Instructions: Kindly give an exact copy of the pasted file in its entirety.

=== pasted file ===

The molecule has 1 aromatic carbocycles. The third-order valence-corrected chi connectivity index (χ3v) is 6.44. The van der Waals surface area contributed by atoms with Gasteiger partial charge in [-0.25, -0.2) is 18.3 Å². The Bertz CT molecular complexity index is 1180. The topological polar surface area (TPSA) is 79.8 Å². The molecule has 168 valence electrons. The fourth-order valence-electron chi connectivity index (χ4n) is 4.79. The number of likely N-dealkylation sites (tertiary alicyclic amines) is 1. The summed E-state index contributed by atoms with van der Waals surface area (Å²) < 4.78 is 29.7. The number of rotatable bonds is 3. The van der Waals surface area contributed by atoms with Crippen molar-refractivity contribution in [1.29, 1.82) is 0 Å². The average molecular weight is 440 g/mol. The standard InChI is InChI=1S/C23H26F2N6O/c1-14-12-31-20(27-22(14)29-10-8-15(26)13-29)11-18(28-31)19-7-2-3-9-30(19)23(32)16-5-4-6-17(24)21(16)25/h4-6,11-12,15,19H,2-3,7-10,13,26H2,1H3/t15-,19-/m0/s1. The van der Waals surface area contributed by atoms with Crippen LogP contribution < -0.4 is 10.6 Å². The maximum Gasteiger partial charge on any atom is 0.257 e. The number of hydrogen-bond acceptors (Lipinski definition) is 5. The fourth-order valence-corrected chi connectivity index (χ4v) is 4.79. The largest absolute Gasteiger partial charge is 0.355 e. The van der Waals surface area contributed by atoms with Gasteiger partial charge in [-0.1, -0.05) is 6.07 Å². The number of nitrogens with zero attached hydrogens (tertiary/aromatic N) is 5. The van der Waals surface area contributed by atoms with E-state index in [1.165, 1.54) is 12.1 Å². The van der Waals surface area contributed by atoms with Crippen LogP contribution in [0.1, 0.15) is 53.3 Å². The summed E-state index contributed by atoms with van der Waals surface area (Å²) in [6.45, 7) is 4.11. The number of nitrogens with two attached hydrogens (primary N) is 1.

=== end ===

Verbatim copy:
The molecule has 1 aromatic carbocycles. The third-order valence-corrected chi connectivity index (χ3v) is 6.44. The van der Waals surface area contributed by atoms with Gasteiger partial charge in [-0.25, -0.2) is 18.3 Å². The Bertz CT molecular complexity index is 1180. The topological polar surface area (TPSA) is 79.8 Å². The molecule has 168 valence electrons. The fourth-order valence-electron chi connectivity index (χ4n) is 4.79. The number of likely N-dealkylation sites (tertiary alicyclic amines) is 1. The summed E-state index contributed by atoms with van der Waals surface area (Å²) < 4.78 is 29.7. The number of rotatable bonds is 3. The van der Waals surface area contributed by atoms with Crippen molar-refractivity contribution in [1.29, 1.82) is 0 Å². The average molecular weight is 440 g/mol. The standard InChI is InChI=1S/C23H26F2N6O/c1-14-12-31-20(27-22(14)29-10-8-15(26)13-29)11-18(28-31)19-7-2-3-9-30(19)23(32)16-5-4-6-17(24)21(16)25/h4-6,11-12,15,19H,2-3,7-10,13,26H2,1H3/t15-,19-/m0/s1. The van der Waals surface area contributed by atoms with Crippen LogP contribution < -0.4 is 10.6 Å². The maximum Gasteiger partial charge on any atom is 0.257 e. The number of hydrogen-bond acceptors (Lipinski definition) is 5. The fourth-order valence-corrected chi connectivity index (χ4v) is 4.79. The largest absolute Gasteiger partial charge is 0.355 e. The van der Waals surface area contributed by atoms with Gasteiger partial charge in [-0.1, -0.05) is 6.07 Å². The number of nitrogens with zero attached hydrogens (tertiary/aromatic N) is 5. The van der Waals surface area contributed by atoms with E-state index in [1.165, 1.54) is 12.1 Å². The van der Waals surface area contributed by atoms with Crippen LogP contribution in [0.1, 0.15) is 53.3 Å². The summed E-state index contributed by atoms with van der Waals surface area (Å²) in [6.45, 7) is 4.11. The number of nitrogens with two attached hydrogens (primary N) is 1.